Analysis of growth in the UK economy
Analysis of growth in the UK economy After the Second World War, Britain enjoyed the longest boom in its history until the 1973-74 oil crisis. There are many, though, who do not view this as a successful period of Britain's history. Although Britain experienced unprecedented growth, its rate of growth was slower than that for many other countries. It is therefore debatable as to whether this was a successful period of Britain's history or not. This essay will examine the statistics of Britain's growth after the Second World War and compare this to statistics for other countries as well as statistics from Britain's past. This will provide evidence to accurately assess Britain's growth performance during this period. The essay will also examine possible reasons for Britain's relative decline such as demand management Government policies, balance of payments problems, an over reliance on traditional manufacturing industries, low investment in capital stock, Trade Union power, poor management, poor business structure and a poor education system. The 25 years from 1948 to 1973 produced growth faster than had been seen in any previous period of equivalent length. During this period, real gross domestic product doubled. Fig 1: UK Gross Domestic Product Average Growth Rates 1874-1973 874-1937 948-1973 Average Growth Rate 2% 2.8% Source: May T., "An Economic & Social History
Inequality in the UK.
Inequality in the UK The Oxford English Dictionary defines inequality as "the quality of being unequal or uneven". The instance of being unequal may arise from the disparity of distribution or opportunity and spans all social dogmas including: gender, race, political or religious persuasion. There are many forms of measuring inequality wealth, consumption and opportunity but there are problems inherent in each. Perhaps the most effective way of measuring inequality is comparing income earned, as there is sufficient raw data, it is easily conceptualised and it does not entail normative statements or value judgements. The most widely used measure of income inequality in society is the Gini co-efficient. It is a precise way of measuring the position of the Lorenz curve (see diagram below), a graph that shows, for the bottom x% of households, the percentage y% of the total income which they have. To compute the Gini Coefficient, the area between the Lorenz Curve and the 45 degree equality line is measured. This area is divided by the entire area below the 45 degree line (which is always exactly a 1/2). The quotient is the Gini coefficient, a measure of inequality, expressed as a percentage or as the numerical equivalent of that percentage, which is always between 0 and 1. The higher the figure for the Gini co-efficient, the greater is the degree between high and lower income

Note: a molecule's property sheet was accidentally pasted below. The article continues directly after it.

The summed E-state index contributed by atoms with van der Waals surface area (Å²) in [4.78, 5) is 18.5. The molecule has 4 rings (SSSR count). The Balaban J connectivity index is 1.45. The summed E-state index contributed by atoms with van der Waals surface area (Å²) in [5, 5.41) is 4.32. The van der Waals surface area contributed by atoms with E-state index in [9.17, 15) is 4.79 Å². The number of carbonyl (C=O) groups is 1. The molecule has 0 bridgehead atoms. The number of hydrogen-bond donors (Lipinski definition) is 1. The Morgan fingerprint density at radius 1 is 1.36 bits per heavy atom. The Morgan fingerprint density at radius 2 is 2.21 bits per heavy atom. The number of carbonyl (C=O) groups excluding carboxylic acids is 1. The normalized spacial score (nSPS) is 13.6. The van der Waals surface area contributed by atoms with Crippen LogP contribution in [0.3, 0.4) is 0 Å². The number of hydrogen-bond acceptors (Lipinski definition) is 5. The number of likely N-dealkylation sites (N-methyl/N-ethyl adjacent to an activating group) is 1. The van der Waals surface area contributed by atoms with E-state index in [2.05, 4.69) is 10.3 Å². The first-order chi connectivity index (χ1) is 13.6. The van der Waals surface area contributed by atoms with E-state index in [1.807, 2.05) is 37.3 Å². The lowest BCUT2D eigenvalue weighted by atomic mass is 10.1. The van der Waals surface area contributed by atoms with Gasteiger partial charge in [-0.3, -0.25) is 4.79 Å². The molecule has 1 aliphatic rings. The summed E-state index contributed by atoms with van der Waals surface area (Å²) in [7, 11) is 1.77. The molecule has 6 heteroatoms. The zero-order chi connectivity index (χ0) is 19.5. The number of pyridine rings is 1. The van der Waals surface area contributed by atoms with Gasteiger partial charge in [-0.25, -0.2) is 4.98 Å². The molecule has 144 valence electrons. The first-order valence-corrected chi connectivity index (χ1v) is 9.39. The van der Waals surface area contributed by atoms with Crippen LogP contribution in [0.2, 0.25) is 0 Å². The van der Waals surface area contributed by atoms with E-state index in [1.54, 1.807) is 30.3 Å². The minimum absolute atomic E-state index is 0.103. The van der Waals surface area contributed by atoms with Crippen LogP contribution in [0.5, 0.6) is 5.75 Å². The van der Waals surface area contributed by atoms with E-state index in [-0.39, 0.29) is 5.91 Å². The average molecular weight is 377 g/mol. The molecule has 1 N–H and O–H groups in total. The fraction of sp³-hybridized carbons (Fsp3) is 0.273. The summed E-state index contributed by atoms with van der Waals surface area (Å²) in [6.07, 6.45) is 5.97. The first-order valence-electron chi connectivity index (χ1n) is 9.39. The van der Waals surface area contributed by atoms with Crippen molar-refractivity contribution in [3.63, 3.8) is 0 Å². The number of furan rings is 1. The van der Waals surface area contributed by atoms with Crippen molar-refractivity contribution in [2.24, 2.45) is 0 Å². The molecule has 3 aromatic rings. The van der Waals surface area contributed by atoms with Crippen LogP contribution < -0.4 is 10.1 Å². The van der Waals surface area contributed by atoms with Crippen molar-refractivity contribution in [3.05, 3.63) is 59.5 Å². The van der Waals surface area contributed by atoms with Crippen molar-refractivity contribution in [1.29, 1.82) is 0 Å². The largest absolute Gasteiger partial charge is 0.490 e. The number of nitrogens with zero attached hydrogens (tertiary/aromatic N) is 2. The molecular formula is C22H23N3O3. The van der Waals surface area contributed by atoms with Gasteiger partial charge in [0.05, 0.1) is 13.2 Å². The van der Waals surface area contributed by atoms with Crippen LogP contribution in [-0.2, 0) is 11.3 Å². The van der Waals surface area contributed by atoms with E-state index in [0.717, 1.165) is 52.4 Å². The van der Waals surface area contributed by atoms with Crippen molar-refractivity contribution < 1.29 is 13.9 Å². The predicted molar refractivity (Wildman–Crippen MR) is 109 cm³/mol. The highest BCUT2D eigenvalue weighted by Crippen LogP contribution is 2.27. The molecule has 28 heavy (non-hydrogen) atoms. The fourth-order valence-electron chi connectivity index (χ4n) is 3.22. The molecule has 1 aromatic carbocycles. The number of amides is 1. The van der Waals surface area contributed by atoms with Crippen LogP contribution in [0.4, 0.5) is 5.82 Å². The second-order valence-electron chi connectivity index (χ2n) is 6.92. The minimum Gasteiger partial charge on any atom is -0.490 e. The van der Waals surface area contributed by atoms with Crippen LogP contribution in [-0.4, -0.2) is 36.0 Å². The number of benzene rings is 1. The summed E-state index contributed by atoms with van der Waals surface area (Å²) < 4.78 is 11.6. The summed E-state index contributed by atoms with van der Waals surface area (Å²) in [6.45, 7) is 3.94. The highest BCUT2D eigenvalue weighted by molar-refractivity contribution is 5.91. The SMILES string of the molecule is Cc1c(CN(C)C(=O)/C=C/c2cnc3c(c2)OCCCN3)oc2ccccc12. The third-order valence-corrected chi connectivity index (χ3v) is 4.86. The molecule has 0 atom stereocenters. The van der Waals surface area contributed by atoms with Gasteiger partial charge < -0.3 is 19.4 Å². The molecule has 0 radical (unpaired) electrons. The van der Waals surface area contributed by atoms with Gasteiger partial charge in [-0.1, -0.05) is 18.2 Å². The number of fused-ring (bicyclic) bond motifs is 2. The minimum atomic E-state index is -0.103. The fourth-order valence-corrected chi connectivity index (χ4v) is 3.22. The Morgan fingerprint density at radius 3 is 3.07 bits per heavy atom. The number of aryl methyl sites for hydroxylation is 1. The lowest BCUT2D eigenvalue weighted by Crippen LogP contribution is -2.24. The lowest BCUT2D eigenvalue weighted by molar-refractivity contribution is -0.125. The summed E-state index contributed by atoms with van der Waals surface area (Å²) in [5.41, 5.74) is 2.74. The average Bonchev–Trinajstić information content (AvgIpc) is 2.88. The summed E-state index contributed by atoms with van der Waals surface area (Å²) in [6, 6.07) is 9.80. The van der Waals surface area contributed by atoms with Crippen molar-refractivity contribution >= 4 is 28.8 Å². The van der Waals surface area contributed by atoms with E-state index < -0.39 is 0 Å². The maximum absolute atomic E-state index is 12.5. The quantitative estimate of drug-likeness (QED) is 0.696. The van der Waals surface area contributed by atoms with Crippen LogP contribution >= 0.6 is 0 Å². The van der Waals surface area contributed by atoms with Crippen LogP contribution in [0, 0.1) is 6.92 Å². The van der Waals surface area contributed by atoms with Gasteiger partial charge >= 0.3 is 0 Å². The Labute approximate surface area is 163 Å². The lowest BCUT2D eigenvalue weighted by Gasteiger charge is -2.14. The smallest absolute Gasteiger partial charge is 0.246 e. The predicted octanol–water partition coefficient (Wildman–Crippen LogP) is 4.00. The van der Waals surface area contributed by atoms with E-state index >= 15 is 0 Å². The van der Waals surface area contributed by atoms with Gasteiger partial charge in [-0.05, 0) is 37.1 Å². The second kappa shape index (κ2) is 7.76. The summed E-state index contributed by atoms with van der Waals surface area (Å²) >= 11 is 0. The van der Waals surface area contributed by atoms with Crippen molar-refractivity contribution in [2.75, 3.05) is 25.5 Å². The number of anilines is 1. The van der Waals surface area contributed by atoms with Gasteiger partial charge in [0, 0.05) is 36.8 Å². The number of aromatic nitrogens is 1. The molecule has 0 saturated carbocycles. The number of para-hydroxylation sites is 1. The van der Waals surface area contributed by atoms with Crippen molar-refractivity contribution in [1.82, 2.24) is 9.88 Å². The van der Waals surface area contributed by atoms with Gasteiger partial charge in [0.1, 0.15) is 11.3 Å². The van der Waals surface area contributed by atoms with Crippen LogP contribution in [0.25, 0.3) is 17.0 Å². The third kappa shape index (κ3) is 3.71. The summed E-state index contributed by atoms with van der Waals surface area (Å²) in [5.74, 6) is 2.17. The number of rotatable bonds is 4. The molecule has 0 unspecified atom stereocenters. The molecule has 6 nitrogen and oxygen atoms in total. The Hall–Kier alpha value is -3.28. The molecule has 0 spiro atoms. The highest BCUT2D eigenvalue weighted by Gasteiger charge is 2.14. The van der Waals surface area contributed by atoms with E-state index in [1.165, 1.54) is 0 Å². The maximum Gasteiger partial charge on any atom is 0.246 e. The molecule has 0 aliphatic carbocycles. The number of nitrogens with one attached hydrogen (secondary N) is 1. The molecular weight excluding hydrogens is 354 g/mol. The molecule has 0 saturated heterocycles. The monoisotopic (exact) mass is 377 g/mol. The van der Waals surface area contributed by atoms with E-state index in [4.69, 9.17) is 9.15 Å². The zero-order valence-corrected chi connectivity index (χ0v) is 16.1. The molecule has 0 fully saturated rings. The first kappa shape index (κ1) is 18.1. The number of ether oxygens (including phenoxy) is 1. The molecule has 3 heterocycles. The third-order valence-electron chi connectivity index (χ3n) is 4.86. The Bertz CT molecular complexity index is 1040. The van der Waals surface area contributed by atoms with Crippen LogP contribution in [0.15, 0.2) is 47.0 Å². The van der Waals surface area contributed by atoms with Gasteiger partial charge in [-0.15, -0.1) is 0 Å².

Examine the potential benefits to European manufactures and consumers of single European currency
Examine the potential benefits to European manufactures and consumers of single European currency Consumers could benefit by having more choice of commodities to chose as the supply of commodities increase as firms would increase production (they would know their returns and be willing to take more risks as explained below). Thus there would be increase in choice for consumers also known as consumer sovereignty. Also as shown in the diagram below the supply of goods and services within the economy would increase this would be because as mentioned above firms would be willing to invest and thus increase in output. As supply increases the price would decrease the original price was at P1 as the supply has shifted from S1 to S2 the price of the goods would decrease to P2. Consumers would not have to change money when traveling within the Euro zone, and would encounter less red tape when transferring large sums of money across borders. Travelers will no longer be forced to change money and pay banks the commission charges. A consumer might wish to make one large purchase or transaction across a European border such as buying a holiday home or a piece of furniture. A single currency would help such transactions pass smoothly. Likewise, businesses would no longer have to pay hedging costs which they do today in order to insure themselves against the threat of currency
The costs and benefits of economic growth.